Week 46

I begin with a prayer:

“For this cause I bow my knees unto the Father of our Lord Jesus Christ, Of whom the whole family in heaven and earth is named, That he would grant you, according to the riches of his glory, to be strengthened with might by his Spirit in the inner man; That Christ may dwell in your hearts by faith; that ye, being rooted and grounded in love, May be able to comprehend with all saints what is the breadth, and length, and depth, and height; And to know the love of Christ, which passeth knowledge, that ye might be filled with all the fulness of God. Now unto him that is able to do exceeding abundantly above all that we ask or think, according to the power that worketh in us, Unto him be glory in the church by Christ Jesus throughout all ages, world without end. Amen.” (Ephesians 3:14-21)

Many years ago a friend of mine was years into a serious and chronic illness that continues today. Each of us can understand why she would struggle with negativity. She was disappointed with herself when she allowed negativity to have a prominent place in her life. Our family daily prayed for her and her family. One day I encouraged her to open her Bible to the last pages that were usually blank and begin listing her blessings, one by one. She could do one a day, or as many as she liked, adding to them as she thought of them. 

The exercise was not a permanent fix to her bouts of discouragement, but it was a place to return to. A list like this speaks truth and blessing upon our lives. Today my friend’s health has not improved, in truth, her physical struggles have increased.  The world may not see her as an overcomer, but I do as do those that know her best. I am thankful for her friendship and I am in awe at times by the ways she reaches out to encourage others. 

Many years ago I was interceding through prayer for a woman that I did not know. Her situation was so incredibly difficult that I felt “sick in my gut.” Yes. I know; that is so indelicate, but most of you will know exactly how that feels. A wise friend reminded me: This woman that is suffering so has grace for that and you do not. In other words, we have grace for the trials in our lives. We truly do. When we feel empathy for another, we bear their burden with prayer and help as God prompts. I never forgot that. I have grace for my trials and you have grace for yours!

That grace, God’s grace, is extended to the person suffering. God ordained the ways the world should work and He is able to overcome all obstacles and often uses us to do so. Ultimately though, it is all about His grace. We must learn to grab hold of it and not let go.

We are strong; we are fearfully and wonderfully made, (Psalms 139:14) and yet we can be meek and humble. Let us not allow humility, perhaps false humility to prevent us from what we are called to do.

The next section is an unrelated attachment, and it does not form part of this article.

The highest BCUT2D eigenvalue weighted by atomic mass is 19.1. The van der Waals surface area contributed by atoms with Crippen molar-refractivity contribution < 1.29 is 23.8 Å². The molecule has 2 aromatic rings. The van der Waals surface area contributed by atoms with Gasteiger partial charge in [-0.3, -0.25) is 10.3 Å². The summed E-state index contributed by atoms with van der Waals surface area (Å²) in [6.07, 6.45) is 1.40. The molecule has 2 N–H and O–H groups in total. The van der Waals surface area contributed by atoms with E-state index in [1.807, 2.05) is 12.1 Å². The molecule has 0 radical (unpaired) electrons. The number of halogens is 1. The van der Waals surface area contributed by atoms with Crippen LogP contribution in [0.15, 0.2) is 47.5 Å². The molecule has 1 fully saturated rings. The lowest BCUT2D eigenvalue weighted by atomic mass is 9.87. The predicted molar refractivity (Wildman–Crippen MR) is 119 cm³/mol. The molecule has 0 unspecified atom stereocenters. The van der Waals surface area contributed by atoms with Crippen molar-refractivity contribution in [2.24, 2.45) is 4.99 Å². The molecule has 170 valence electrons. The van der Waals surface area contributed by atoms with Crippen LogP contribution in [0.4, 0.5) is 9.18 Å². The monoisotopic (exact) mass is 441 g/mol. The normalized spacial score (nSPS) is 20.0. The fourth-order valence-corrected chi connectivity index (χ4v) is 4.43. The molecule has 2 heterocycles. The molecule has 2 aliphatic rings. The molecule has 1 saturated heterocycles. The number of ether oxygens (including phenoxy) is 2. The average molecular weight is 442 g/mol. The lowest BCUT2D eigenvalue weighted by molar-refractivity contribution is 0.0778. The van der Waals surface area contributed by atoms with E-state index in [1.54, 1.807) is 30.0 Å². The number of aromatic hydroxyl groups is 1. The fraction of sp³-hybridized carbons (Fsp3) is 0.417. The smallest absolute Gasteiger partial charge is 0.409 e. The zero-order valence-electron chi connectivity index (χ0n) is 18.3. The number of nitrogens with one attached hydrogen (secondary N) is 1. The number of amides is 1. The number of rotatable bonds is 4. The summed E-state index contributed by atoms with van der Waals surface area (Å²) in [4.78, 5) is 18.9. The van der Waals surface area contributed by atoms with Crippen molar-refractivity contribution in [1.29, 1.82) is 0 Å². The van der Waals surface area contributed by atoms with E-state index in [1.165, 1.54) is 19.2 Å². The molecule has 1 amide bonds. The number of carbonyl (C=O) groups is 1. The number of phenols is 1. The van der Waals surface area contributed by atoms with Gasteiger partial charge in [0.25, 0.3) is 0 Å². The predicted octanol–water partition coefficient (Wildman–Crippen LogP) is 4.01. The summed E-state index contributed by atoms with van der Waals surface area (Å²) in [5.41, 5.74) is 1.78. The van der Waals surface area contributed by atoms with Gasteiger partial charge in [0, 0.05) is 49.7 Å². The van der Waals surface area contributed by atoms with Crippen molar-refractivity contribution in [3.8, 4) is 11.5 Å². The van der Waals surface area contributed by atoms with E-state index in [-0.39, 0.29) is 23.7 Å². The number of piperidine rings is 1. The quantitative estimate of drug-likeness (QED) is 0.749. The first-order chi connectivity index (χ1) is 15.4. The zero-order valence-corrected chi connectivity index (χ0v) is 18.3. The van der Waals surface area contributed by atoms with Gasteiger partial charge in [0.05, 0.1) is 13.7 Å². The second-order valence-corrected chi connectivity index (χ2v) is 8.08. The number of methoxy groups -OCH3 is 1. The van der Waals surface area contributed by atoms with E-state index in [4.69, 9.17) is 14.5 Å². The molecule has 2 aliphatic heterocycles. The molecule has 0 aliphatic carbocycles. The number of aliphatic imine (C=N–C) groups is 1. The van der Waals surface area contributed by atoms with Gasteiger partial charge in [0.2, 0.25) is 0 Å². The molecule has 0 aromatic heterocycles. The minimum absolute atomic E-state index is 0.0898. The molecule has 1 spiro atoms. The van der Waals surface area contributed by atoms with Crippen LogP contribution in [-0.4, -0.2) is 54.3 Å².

Ahem; I speak to myself here as much as to anyone.

It is in gratitude or thankfulness, in truth, that we can overcome negativity. Be humble, but be thankful, for surely God has gifted each of us uniquely and divinely with perfect wisdom. In Christ, we have enough and we are enough.

If you are struggling with negativity, begin a list and count your blessings, one by one. There is no better time of year to step up our thanksgiving. Let it begin now and continue as a way of life. You may find your life transformed by this practice.

I will share six things I am thankful for today:

  1. I begin with thankfulness that God drew me unto Himself, but that He did not stop there. I am thankful for the discipleship that began many years after I ask Jesus to save me, to take me to Heaven. It is in the discipleship that I learned to understand and trust my salvation.
  2. I will always be thankful for my marriage. It was not what I had planned, but it was where I learned to know and love God in a personal way. Because of Harry and the life we led, my children know God personally and are doing a better job parenting than I did. I am reminded; God’s thoughts are higher than mine.
  3. I am thankful for the home I grew up in. Not perfect, but when I left I knew beyond a shadow of a doubt that the Bible was perfect. That is a solid foundation for discipleship.
  4. I am thankful for the struggles of life, for they have helped me to grow in wisdom and empathy. I am thankful for the struggles God allowed in my life because they have been for a purpose and for my good. Knowing this helps me to carry on.
  5. I am thankful to have been born into a family that honoured traditions and made memories on purpose. Thanksgiving was usually held at our home and I remember the glorious tables connected through two long rooms, with a smaller table for the children. My mother worked for days making everything special for this celebration. I also remember the Thanksgiving when the kitchen chairs were being recovered and did not arrive until about an hour before lunch. (Little bit of stress there!) I remember the Thanksgiving when a big and mean rooster knocked my baby brother down and pecked him, all this while my mother was trying to keep everything nice. 
  6. I am thankful for the happy memories; they surely help to lessen the ones that were not so great.

Thankfulness is a great tool for overcoming negativity. It is not the only tool in my arsenal. I will share the most important with you.

  1. Slap a smile on your face and keep it there until it feels like it belongs there.
  2. Avoid sharing all your griefs with people. Instead, encourage them!